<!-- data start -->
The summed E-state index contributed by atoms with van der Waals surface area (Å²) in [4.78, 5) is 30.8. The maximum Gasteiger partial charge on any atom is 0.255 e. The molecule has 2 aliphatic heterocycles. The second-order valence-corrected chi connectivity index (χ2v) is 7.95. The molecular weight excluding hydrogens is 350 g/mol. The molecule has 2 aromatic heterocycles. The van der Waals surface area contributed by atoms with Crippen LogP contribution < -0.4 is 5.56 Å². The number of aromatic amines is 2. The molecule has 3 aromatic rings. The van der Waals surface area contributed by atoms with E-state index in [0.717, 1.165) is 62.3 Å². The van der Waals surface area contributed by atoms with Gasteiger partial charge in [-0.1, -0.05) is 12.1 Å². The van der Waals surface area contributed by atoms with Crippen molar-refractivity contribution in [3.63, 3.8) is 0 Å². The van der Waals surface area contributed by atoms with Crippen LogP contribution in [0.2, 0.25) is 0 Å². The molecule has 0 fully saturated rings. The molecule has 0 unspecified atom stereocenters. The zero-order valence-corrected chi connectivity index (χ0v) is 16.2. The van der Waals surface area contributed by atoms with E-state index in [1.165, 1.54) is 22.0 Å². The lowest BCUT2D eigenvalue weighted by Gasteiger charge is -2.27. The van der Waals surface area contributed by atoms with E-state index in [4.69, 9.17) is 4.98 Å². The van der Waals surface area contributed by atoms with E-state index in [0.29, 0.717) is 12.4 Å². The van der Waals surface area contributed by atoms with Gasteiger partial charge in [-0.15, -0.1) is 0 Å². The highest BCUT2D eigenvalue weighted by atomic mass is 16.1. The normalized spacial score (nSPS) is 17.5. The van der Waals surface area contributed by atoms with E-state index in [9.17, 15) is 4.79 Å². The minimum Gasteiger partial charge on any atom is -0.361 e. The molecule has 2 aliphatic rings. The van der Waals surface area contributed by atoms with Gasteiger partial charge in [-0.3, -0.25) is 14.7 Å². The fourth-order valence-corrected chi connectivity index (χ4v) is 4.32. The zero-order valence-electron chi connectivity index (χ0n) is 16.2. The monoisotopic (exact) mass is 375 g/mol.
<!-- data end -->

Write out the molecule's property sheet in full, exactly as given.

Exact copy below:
The summed E-state index contributed by atoms with van der Waals surface area (Å²) in [4.78, 5) is 30.8. The maximum Gasteiger partial charge on any atom is 0.255 e. The molecule has 2 aliphatic heterocycles. The second-order valence-corrected chi connectivity index (χ2v) is 7.95. The molecular weight excluding hydrogens is 350 g/mol. The molecule has 2 aromatic heterocycles. The van der Waals surface area contributed by atoms with Crippen LogP contribution < -0.4 is 5.56 Å². The number of aromatic amines is 2. The molecule has 3 aromatic rings. The van der Waals surface area contributed by atoms with E-state index in [0.717, 1.165) is 62.3 Å². The van der Waals surface area contributed by atoms with Gasteiger partial charge in [-0.1, -0.05) is 12.1 Å². The van der Waals surface area contributed by atoms with Crippen molar-refractivity contribution in [3.63, 3.8) is 0 Å². The van der Waals surface area contributed by atoms with Crippen LogP contribution in [0.2, 0.25) is 0 Å². The molecule has 0 fully saturated rings. The molecule has 0 unspecified atom stereocenters. The zero-order valence-corrected chi connectivity index (χ0v) is 16.2. The van der Waals surface area contributed by atoms with E-state index in [1.165, 1.54) is 22.0 Å². The lowest BCUT2D eigenvalue weighted by Gasteiger charge is -2.27. The van der Waals surface area contributed by atoms with E-state index in [4.69, 9.17) is 4.98 Å². The van der Waals surface area contributed by atoms with E-state index in [0.29, 0.717) is 12.4 Å². The van der Waals surface area contributed by atoms with Gasteiger partial charge in [-0.15, -0.1) is 0 Å². The highest BCUT2D eigenvalue weighted by atomic mass is 16.1. The normalized spacial score (nSPS) is 17.5. The van der Waals surface area contributed by atoms with E-state index in [9.17, 15) is 4.79 Å². The minimum Gasteiger partial charge on any atom is -0.361 e. The molecule has 2 aliphatic rings. The van der Waals surface area contributed by atoms with Gasteiger partial charge in [-0.3, -0.25) is 14.7 Å². The fourth-order valence-corrected chi connectivity index (χ4v) is 4.32. The zero-order valence-electron chi connectivity index (χ0n) is 16.2. The monoisotopic (exact) mass is 375 g/mol.